Natural family planning is a form of birth control that is based on the timing of sex during a woman’s menstrual cycle. Natural family planning used to be called the rhythm method or “safe period.” It also is called periodic abstinence or, more recently, fertility awareness. It isn’t a single method but a variety of methods.

This page will explain:

About Natural Family Planning

Natural family planning can be an effective way to prevent an unwanted pregnancy. It is safe and very low cost. The success or failure of any of these methods will depend on your ability to:

For this method to work, a woman needs to know her body well, and she and her partner must be willing to follow the method. This method can only work when it is followed correctly at all times. Even with perfect use, a woman has a risk of pregnancy. With natural family planning, the time during which sex is less likely to result in pregnancy is limited, and sex becomes a lot less spontaneous. Because of this, some couples may find it very hard to use this method.

Natural family planning can work only if you and your partner follow the method correctly at all times. If you do, this can be an effective way to prevent pregnancy.

Natural family planning is not as effective as most other methods of birth control. One in four women who use this method become pregnant. The method is not suited for women:

How Natural Family Planning Works


To understand how natural family planning works, you should know what happens during reproduction. A woman has two ovaries, one on each side of the uterus. Each month, one of the ovaries releases an egg into a fallopian tube. This is called ovulation. It typically occurs about 12–14 days before the start of the menstrual period.

A woman can get pregnant if she has sex around the time of ovulation. During sex, the man ejaculates sperm into the vagina. The sperm travel up through the cervix and into the fallopian tubes.

If a sperm meets an egg in the fallopian tube, fertilization—union of egg and sperm—can occur. The fertilized egg then moves down the fallopian tube to the uterus. It then attaches to the uterus and grows into a fetus.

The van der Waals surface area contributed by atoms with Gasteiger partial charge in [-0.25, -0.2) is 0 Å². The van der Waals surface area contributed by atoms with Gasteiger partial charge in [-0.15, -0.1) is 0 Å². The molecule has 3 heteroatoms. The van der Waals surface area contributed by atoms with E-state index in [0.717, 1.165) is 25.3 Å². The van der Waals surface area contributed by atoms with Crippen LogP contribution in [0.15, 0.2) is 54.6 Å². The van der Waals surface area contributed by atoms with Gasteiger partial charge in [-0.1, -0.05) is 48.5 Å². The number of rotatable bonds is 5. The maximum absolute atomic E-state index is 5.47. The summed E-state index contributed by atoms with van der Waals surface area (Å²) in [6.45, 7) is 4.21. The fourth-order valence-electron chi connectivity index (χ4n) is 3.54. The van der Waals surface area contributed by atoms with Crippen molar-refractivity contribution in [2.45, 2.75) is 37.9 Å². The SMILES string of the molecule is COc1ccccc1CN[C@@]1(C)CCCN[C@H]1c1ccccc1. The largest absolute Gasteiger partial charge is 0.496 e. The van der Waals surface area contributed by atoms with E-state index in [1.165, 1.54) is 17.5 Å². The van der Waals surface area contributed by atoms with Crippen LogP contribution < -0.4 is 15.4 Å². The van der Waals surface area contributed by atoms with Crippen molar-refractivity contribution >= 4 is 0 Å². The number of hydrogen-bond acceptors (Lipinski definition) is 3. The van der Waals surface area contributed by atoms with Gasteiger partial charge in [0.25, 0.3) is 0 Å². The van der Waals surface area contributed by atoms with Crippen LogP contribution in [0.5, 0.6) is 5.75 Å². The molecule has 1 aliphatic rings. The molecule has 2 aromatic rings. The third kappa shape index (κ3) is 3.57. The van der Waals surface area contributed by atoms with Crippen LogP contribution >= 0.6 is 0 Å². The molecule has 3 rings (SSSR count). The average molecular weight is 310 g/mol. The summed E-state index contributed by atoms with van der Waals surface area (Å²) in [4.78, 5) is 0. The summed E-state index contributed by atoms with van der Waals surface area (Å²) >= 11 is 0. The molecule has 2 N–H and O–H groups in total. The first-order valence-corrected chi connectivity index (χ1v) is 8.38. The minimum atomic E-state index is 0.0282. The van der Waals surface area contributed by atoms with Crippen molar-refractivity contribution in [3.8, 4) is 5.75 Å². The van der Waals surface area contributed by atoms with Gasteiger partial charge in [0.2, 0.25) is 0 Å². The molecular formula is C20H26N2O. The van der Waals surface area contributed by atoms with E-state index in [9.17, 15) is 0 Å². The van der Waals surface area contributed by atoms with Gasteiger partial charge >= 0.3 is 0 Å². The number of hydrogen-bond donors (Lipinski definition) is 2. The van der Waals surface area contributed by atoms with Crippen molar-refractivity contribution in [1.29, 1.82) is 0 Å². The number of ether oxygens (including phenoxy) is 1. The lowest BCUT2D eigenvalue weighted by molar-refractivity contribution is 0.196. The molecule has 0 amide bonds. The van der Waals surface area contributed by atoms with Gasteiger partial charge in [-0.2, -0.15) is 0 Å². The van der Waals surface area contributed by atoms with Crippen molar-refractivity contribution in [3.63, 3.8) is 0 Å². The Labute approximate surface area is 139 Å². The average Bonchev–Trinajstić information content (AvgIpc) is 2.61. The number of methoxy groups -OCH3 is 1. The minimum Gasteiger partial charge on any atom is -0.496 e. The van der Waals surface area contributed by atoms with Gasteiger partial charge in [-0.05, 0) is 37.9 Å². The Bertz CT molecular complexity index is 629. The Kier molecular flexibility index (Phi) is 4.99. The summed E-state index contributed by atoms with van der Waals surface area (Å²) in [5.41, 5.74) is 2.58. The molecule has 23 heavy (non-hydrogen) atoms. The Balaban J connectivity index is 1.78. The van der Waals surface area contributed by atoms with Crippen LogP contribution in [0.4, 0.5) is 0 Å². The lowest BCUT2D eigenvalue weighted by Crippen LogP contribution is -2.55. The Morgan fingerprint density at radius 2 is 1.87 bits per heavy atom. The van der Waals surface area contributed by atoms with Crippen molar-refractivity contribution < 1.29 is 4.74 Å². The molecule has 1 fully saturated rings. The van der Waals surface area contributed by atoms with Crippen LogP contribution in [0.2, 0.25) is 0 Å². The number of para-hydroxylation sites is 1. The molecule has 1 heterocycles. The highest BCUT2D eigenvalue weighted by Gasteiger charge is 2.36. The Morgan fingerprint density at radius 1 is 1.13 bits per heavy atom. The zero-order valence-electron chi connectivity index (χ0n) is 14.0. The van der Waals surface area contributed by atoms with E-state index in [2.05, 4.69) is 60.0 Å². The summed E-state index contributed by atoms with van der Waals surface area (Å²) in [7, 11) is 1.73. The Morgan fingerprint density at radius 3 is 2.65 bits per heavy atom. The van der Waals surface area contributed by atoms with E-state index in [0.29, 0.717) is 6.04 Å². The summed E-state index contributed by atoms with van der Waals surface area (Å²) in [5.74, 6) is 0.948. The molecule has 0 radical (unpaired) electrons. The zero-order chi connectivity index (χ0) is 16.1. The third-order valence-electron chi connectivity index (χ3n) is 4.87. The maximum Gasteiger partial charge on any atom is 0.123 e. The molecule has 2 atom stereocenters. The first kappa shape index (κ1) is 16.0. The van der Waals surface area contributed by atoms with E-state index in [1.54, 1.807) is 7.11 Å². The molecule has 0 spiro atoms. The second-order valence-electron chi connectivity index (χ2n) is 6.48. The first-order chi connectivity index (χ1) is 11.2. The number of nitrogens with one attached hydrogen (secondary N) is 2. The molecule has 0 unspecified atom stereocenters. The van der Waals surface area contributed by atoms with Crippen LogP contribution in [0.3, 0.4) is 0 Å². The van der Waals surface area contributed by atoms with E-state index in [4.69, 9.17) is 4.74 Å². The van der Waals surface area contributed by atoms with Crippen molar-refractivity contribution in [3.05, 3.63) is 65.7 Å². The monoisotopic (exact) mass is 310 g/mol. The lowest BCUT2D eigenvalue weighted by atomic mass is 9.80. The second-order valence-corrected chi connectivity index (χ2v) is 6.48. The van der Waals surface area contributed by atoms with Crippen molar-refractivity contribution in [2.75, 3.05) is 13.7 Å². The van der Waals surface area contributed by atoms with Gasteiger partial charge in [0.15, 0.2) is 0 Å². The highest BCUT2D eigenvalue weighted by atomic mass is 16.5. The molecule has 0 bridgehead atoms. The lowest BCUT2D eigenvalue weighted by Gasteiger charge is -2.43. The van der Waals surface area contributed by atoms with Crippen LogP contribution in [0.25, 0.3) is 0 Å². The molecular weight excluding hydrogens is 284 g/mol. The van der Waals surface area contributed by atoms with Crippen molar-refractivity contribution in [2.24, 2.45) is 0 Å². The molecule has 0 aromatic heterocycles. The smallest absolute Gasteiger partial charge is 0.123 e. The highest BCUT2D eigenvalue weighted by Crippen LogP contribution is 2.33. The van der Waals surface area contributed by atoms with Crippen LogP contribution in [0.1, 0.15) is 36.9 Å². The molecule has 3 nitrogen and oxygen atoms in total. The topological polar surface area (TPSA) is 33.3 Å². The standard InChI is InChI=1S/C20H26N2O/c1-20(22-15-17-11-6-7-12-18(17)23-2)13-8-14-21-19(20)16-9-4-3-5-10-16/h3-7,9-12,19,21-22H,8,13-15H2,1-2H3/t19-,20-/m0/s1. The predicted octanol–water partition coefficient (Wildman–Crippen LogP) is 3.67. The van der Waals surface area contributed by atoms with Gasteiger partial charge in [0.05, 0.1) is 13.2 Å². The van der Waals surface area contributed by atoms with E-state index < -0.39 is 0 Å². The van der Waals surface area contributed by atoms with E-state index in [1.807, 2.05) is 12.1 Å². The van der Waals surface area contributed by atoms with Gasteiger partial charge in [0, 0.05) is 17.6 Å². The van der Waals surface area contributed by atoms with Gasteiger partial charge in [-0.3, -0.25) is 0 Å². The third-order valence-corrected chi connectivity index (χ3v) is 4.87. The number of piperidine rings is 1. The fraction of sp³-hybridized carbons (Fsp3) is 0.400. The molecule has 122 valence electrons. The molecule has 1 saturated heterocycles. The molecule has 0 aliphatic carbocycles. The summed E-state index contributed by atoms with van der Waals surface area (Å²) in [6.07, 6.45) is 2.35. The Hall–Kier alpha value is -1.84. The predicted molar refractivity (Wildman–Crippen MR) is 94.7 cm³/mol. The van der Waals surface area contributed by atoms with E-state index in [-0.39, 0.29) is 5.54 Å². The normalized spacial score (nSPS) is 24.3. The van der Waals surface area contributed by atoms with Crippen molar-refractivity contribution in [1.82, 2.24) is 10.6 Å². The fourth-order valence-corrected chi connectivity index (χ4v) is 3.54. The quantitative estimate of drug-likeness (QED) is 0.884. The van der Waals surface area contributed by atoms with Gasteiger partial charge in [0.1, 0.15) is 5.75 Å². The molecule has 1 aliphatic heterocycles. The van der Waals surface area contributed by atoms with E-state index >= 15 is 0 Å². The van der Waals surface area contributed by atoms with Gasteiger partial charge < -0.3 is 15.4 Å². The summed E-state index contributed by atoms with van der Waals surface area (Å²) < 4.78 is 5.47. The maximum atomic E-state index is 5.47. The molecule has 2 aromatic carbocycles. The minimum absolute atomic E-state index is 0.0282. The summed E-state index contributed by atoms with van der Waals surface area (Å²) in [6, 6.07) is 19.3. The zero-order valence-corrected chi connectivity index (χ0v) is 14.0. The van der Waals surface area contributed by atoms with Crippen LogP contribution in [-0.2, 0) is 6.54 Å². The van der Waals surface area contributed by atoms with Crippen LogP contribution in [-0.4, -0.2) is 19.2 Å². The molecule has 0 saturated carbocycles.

Each month during ovulation, an egg is released (1) and moves into one of the fallopian tubes (2). If a woman has sex around that time, an egg may meet a sperm in the fallopian tube, and the two may join (3). This is called fertilization. The fertilized egg then moves through the fallopian tube in the uterus (4).

Family Planning

Each method of natural family planning is designed to help a couple find out which days during a woman’s menstrual cycle she is likely to be fertile or able to become pregnant. That way, the couple knows when not to have sex to avoid a pregnancy.

Methods of natural family planning help the couple determine when ovulation is likely to occur. For most women, an egg is released almost 2 weeks before her next expected menstrual period. The egg remains able to be fertilized for about 24 hours after it is released. Sperm can live in a woman’s body for 3 days or more. If the couple wishes to avoid a pregnancy, they avoid having sex during the fertile period, or the time around expected ovulation. The “safe period” includes those days in the menstrual cycle when sex is less likely to lead to pregnancy.

Types of Natural Family Planning

There are five methods of natural family planning:

Whichever method you use, two things are essential: 1) training by a medical professional or a qualified counselor and 2) consistent use of the method. Keep in mind, that none of these methods protect against sexually transmitted diseases.

Basal Body Temperature Method

The temperature method of natural family planning is based on the fact that most women have a slight increase in their normal body temperature just after ovulation. A woman using this method takes her temperature every morning before getting out of bed. She then records it on a graph. In this way, she is able to detect the increase in body temperature that signals ovulation has occurred. For this method to work, a woman must take her temperature every day. Temperature readings also may be affected by fever, restless sleep, or varying work schedules. A couple using this method does not have sex from the end of the menstrual period until 3 days after the increase in temperature.

Sample Basal Body Temperature Chart

Ovulation/Cervical Mucus Method

The ovulation method involves changes in how much mucus is produced by the cervix and how it feels. Women who use this method learn to recognize the changes that occur around the time of ovulation. To do this, a woman checks regularly for mucus at the opening of the vagina and looks for such changes.

For instance, for most women the vagina is dry for a time just after menstruation. A sticky mucus then appears. Just before ovulation the mucus becomes wet and slippery. The last day of wetness, called the “peak” day, often occurs at the same time as ovulation. Just after the peak day, the mucus becomes thick again or may even go away, and the feeling of dryness comes back.